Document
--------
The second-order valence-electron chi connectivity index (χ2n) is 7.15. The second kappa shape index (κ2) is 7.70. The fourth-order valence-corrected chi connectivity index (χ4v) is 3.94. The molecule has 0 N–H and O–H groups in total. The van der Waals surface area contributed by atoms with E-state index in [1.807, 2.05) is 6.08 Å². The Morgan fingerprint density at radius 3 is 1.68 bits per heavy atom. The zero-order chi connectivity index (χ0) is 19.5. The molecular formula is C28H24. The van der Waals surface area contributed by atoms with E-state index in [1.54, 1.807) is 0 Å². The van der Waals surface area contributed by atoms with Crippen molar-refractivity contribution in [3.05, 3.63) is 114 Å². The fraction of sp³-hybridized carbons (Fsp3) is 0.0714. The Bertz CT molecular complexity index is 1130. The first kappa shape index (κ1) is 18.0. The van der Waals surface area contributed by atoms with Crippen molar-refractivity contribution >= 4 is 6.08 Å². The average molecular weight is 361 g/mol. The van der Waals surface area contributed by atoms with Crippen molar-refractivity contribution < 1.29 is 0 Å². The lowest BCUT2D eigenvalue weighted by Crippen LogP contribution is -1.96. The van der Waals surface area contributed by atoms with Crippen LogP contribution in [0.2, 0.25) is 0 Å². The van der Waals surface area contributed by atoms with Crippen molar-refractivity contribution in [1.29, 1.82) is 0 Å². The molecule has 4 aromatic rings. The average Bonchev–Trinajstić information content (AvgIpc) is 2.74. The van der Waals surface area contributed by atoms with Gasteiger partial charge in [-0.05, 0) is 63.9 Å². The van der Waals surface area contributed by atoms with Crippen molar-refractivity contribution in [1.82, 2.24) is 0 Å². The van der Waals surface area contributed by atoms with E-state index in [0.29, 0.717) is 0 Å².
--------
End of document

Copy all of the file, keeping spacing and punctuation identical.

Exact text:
The second-order valence-electron chi connectivity index (χ2n) is 7.15. The second kappa shape index (κ2) is 7.70. The fourth-order valence-corrected chi connectivity index (χ4v) is 3.94. The molecule has 0 N–H and O–H groups in total. The van der Waals surface area contributed by atoms with E-state index in [1.807, 2.05) is 6.08 Å². The Morgan fingerprint density at radius 3 is 1.68 bits per heavy atom. The zero-order chi connectivity index (χ0) is 19.5. The molecular formula is C28H24. The van der Waals surface area contributed by atoms with E-state index in [1.54, 1.807) is 0 Å². The van der Waals surface area contributed by atoms with Crippen molar-refractivity contribution in [3.05, 3.63) is 114 Å². The fraction of sp³-hybridized carbons (Fsp3) is 0.0714. The Bertz CT molecular complexity index is 1130. The first kappa shape index (κ1) is 18.0. The van der Waals surface area contributed by atoms with Crippen molar-refractivity contribution >= 4 is 6.08 Å². The average molecular weight is 361 g/mol. The van der Waals surface area contributed by atoms with Crippen molar-refractivity contribution < 1.29 is 0 Å². The lowest BCUT2D eigenvalue weighted by Crippen LogP contribution is -1.96. The van der Waals surface area contributed by atoms with Crippen LogP contribution in [0.2, 0.25) is 0 Å². The van der Waals surface area contributed by atoms with Crippen molar-refractivity contribution in [1.29, 1.82) is 0 Å². The molecule has 4 aromatic rings. The average Bonchev–Trinajstić information content (AvgIpc) is 2.74. The van der Waals surface area contributed by atoms with Gasteiger partial charge in [-0.05, 0) is 63.9 Å². The van der Waals surface area contributed by atoms with Crippen molar-refractivity contribution in [1.82, 2.24) is 0 Å². The van der Waals surface area contributed by atoms with E-state index in [0.29, 0.717) is 0 Å².